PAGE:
In the matter at hand, two employees had an on-and-off personal relationship for months, with successive break-ups and reciprocal approaches for reconciliation. The female employee informed management of the relationship and complained about the behaviour of the male employee, who used to be her superior.
The employer terminated the male employee for serious misconduct based on the fact that, regardless of any private relationship he had with the female employee, he kept making personal advances, despite her repeated requests for him to stop. The employer further held that the employee kept sending her personal messages on her professional email address and even went on to put a GPS tracker on her car, while she was working, to check whether she was having a personal relationship with another employee. He also allegedly sent anonymous letters to the female employee’s companion and mother, mentioning the affair and details about her personal schedule.
The Court confirmed the lower Court’s ruling that the termination was not justified because it was based on the employee’s private life. The lower Court also found that there was no sexual harassment.
In France, judges maintain a very strict boundary between the employee’s professional life and his or her private life. Based on that rule, it is very difficult, for instance, to forbid employees from having personal relationship amongst colleagues, or with subordinates, or to force them to disclose these relationships.
Likewise, an employee cannot be terminated because of a private life event or incident. For instance, an employer cannot terminate an employee because s/he was indicted for a criminal offence that is not related to work (illegally keeping weapons, for example).
To be able to terminate an employee, exceptionally, based on a private life event, the employer must demonstrate that this private event creates a clear, objective disturbance for the business.
That would typically be the case for an indecent assault on an under-aged person if the employee’s job involved working with kids. It would also be the case for an employee who was taken into custody and sentenced for violence committed against his girlfriend in an apartment rented to him by his employer, a social-housing organisation. On the other hand, the termination of a white-collar employee in a bank based on the mere fact that he wrote cheques that bounced or had a lot of debts would be considered unfair dismissal. Likewise, the termination of a male employee who was criminally convicted of sexual harassment on female colleagues has been judged unfair because the harassment did not take place in the workplace.
In the case at hand, the Court ruled that the GPS tracker had been placed on a personal vehicle, not a professional one, and that the male employee only sent the female employee two messages through professional software. Therefore, the Court found that, contrary to the employer’s allegations, these events were of a personal nature.
Consequently, the Court checked whether these private events constituted objective disorder for the business. It found that these private events had no impact on the female employee, the business or the career of the person concerned, which is why the termination was considered unjustified.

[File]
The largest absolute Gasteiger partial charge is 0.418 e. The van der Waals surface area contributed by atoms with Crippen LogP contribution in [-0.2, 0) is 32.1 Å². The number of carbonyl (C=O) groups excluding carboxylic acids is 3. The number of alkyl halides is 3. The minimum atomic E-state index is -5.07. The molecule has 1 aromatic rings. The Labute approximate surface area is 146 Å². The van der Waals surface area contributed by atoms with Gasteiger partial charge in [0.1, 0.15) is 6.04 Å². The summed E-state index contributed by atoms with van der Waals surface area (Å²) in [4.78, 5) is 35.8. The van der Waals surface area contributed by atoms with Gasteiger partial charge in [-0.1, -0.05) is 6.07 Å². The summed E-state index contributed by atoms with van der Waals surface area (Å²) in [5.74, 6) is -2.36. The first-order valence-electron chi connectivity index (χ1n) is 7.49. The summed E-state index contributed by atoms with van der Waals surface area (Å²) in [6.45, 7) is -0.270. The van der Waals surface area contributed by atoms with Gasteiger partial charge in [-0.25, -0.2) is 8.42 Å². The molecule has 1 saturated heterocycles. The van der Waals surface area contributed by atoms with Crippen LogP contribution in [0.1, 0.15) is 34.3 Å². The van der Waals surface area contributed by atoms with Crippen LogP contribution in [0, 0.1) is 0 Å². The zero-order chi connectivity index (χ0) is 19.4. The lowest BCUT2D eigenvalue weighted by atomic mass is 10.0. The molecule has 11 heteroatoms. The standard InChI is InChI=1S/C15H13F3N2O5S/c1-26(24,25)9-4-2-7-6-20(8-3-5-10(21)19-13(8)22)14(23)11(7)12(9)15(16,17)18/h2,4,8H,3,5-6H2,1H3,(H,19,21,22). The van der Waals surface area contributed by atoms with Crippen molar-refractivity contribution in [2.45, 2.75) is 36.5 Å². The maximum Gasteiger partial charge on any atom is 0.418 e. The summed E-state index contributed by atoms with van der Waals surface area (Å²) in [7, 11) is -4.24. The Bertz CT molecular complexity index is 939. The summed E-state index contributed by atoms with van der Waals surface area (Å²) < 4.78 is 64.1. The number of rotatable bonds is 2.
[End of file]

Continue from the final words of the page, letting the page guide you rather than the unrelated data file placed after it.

This case highlights the fact that determining the boundary between what is private and what is professional can be quite difficult in practice. While the facts have been ruled by the Court to be of a private nature, there was obviously a connection between the facts and the protagonists’ professional life.
The employer had probably anticipated this legal issue. To try and mitigate the risk of the termination being judged unfair, it insisted on the connection between the employee’s alleged wrongdoings and work, by emphasising the use of professional software for personal messaging. Moreover, the termination letter mentioned that although the GPS tracker was placed on the female employee’s personal car, it was placed while she was working and while the car was in the workplace’s surroundings. Yet this was not enough for the Court to rule the behaviour was directly work-related.
The result would probably have been different if the employee had repeatedly used the company’s software for personal and inappropriate messaging, or if, instead of allegedly sending letters to the female employee’s family, he had disparaged her with co-workers, or in the workplace. Likewise, in the case at hand, the male employee did not use his hierarchical position to harm the employee.
As always in this type of case, caution is advised. Firstly, as a general rule, in cases related to inappropriate behaviour in the workplace, it will be key to demonstrate that the employer took all appropriate steps to ensure all employees, and particularly female employees, were working in a safe environment. These steps must absolutely be taken prior to an incident. This would typically include, among other things, providing training to employees, appointing someone to be responsible for these issues within the Works Council and providing a process to report this type of wrongdoing.
Secondly, when an incident happens and if the employer decides to terminate the employee, it should always make sure that it establishes a clear connection between the alleged wrongdoing and work. When this is not possible, a clear objective disturbance to the workplace must be alleged as early as in the termination letter and demonstrated. Evidence of that will be key.